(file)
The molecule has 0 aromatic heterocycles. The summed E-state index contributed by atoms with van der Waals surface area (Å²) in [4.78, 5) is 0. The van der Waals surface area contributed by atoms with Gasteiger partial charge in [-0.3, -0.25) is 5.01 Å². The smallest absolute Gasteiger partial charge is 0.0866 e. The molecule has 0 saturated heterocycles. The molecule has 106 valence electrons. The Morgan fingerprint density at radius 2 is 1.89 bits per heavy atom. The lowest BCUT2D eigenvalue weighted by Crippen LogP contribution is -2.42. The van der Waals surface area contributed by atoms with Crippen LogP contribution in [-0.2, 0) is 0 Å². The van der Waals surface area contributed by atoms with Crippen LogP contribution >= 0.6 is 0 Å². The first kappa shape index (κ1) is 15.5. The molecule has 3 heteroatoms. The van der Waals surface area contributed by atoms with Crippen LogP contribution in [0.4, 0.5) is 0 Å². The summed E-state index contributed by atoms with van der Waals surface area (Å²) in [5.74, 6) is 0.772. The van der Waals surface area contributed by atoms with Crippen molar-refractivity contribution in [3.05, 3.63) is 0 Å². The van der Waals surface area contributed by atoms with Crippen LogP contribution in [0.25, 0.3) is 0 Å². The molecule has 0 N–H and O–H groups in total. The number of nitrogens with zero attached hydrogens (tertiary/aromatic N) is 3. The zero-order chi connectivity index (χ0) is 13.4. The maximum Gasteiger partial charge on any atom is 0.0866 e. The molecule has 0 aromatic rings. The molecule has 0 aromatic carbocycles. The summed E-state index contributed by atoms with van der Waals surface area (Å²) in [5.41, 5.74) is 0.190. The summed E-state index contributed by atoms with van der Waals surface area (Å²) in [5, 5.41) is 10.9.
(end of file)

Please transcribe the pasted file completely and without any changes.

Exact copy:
The molecule has 0 aromatic heterocycles. The summed E-state index contributed by atoms with van der Waals surface area (Å²) in [4.78, 5) is 0. The van der Waals surface area contributed by atoms with Gasteiger partial charge in [-0.3, -0.25) is 5.01 Å². The smallest absolute Gasteiger partial charge is 0.0866 e. The molecule has 0 saturated heterocycles. The molecule has 106 valence electrons. The Morgan fingerprint density at radius 2 is 1.89 bits per heavy atom. The lowest BCUT2D eigenvalue weighted by Crippen LogP contribution is -2.42. The van der Waals surface area contributed by atoms with Crippen LogP contribution in [-0.2, 0) is 0 Å². The van der Waals surface area contributed by atoms with Crippen LogP contribution >= 0.6 is 0 Å². The first kappa shape index (κ1) is 15.5. The molecule has 3 heteroatoms. The van der Waals surface area contributed by atoms with Crippen LogP contribution in [0.4, 0.5) is 0 Å². The summed E-state index contributed by atoms with van der Waals surface area (Å²) in [5.74, 6) is 0.772. The van der Waals surface area contributed by atoms with Crippen molar-refractivity contribution in [3.05, 3.63) is 0 Å². The van der Waals surface area contributed by atoms with Crippen LogP contribution in [0.25, 0.3) is 0 Å². The molecule has 0 N–H and O–H groups in total. The number of nitrogens with zero attached hydrogens (tertiary/aromatic N) is 3. The zero-order chi connectivity index (χ0) is 13.4. The maximum Gasteiger partial charge on any atom is 0.0866 e. The molecule has 0 aromatic rings. The molecule has 0 aromatic carbocycles. The summed E-state index contributed by atoms with van der Waals surface area (Å²) in [5.41, 5.74) is 0.190. The summed E-state index contributed by atoms with van der Waals surface area (Å²) in [5, 5.41) is 10.9.